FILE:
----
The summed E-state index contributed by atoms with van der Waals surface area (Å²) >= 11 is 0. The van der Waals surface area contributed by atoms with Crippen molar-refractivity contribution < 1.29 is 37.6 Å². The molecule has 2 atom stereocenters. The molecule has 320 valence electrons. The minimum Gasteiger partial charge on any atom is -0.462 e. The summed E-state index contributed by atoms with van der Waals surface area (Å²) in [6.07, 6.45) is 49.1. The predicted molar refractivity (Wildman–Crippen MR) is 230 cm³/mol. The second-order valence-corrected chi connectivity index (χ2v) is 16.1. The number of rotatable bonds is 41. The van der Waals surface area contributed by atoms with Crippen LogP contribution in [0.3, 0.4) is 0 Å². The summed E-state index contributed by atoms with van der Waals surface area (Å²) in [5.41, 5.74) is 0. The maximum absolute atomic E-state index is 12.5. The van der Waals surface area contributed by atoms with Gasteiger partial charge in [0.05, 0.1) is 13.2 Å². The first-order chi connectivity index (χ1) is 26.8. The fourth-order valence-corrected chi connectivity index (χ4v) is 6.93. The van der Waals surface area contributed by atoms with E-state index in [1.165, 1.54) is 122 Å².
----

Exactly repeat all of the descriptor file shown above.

The summed E-state index contributed by atoms with van der Waals surface area (Å²) >= 11 is 0. The van der Waals surface area contributed by atoms with Crippen molar-refractivity contribution < 1.29 is 37.6 Å². The molecule has 2 atom stereocenters. The molecule has 320 valence electrons. The minimum Gasteiger partial charge on any atom is -0.462 e. The summed E-state index contributed by atoms with van der Waals surface area (Å²) in [6.07, 6.45) is 49.1. The predicted molar refractivity (Wildman–Crippen MR) is 230 cm³/mol. The second-order valence-corrected chi connectivity index (χ2v) is 16.1. The number of rotatable bonds is 41. The van der Waals surface area contributed by atoms with Crippen LogP contribution in [0.3, 0.4) is 0 Å². The summed E-state index contributed by atoms with van der Waals surface area (Å²) in [5.41, 5.74) is 0. The maximum absolute atomic E-state index is 12.5. The van der Waals surface area contributed by atoms with Gasteiger partial charge in [0.05, 0.1) is 13.2 Å². The first-order chi connectivity index (χ1) is 26.8. The fourth-order valence-corrected chi connectivity index (χ4v) is 6.93. The van der Waals surface area contributed by atoms with E-state index in [1.165, 1.54) is 122 Å².